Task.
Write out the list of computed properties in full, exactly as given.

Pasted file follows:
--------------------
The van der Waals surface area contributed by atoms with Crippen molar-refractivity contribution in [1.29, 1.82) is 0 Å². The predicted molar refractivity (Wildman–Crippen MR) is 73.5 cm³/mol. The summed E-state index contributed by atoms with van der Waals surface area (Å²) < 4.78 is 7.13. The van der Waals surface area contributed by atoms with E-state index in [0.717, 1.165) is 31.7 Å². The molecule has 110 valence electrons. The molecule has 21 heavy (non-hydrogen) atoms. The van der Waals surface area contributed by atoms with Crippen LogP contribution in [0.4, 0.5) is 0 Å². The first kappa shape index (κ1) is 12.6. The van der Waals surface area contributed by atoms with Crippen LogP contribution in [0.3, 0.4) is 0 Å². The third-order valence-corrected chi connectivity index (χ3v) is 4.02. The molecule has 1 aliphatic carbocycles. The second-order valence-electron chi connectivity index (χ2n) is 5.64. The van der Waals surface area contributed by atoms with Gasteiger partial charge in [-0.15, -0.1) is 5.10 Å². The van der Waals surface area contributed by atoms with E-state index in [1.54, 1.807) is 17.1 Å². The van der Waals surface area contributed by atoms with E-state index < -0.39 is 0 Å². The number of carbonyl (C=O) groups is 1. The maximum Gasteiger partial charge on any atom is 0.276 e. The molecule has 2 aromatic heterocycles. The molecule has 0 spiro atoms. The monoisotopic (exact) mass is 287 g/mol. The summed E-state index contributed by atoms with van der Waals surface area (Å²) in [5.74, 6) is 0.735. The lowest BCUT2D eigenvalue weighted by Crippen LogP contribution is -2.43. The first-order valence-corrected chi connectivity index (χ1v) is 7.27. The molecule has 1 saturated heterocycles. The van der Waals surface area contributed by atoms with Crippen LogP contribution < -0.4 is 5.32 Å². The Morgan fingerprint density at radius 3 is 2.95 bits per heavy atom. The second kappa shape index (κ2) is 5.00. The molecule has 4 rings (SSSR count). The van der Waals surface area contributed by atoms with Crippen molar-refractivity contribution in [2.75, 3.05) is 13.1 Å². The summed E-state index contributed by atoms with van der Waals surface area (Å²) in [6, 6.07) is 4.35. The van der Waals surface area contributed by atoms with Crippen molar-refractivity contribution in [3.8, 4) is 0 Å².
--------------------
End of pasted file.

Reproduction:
The van der Waals surface area contributed by atoms with Crippen molar-refractivity contribution in [1.29, 1.82) is 0 Å². The predicted molar refractivity (Wildman–Crippen MR) is 73.5 cm³/mol. The summed E-state index contributed by atoms with van der Waals surface area (Å²) < 4.78 is 7.13. The van der Waals surface area contributed by atoms with E-state index in [0.717, 1.165) is 31.7 Å². The molecule has 110 valence electrons. The molecule has 21 heavy (non-hydrogen) atoms. The van der Waals surface area contributed by atoms with Crippen LogP contribution in [0.4, 0.5) is 0 Å². The first kappa shape index (κ1) is 12.6. The van der Waals surface area contributed by atoms with Crippen LogP contribution in [0.3, 0.4) is 0 Å². The third-order valence-corrected chi connectivity index (χ3v) is 4.02. The molecule has 1 aliphatic carbocycles. The second-order valence-electron chi connectivity index (χ2n) is 5.64. The van der Waals surface area contributed by atoms with Gasteiger partial charge in [-0.15, -0.1) is 5.10 Å². The van der Waals surface area contributed by atoms with E-state index in [1.54, 1.807) is 17.1 Å². The van der Waals surface area contributed by atoms with E-state index < -0.39 is 0 Å². The number of carbonyl (C=O) groups is 1. The maximum Gasteiger partial charge on any atom is 0.276 e. The molecule has 2 aromatic heterocycles. The molecule has 0 spiro atoms. The monoisotopic (exact) mass is 287 g/mol. The summed E-state index contributed by atoms with van der Waals surface area (Å²) in [5.74, 6) is 0.735. The lowest BCUT2D eigenvalue weighted by Crippen LogP contribution is -2.43. The first-order valence-corrected chi connectivity index (χ1v) is 7.27. The molecule has 1 saturated heterocycles. The van der Waals surface area contributed by atoms with Crippen LogP contribution < -0.4 is 5.32 Å². The Morgan fingerprint density at radius 3 is 2.95 bits per heavy atom. The second kappa shape index (κ2) is 5.00. The molecule has 4 rings (SSSR count). The van der Waals surface area contributed by atoms with Crippen molar-refractivity contribution in [2.75, 3.05) is 13.1 Å². The summed E-state index contributed by atoms with van der Waals surface area (Å²) in [6, 6.07) is 4.35. The van der Waals surface area contributed by atoms with Crippen molar-refractivity contribution in [3.8, 4) is 0 Å².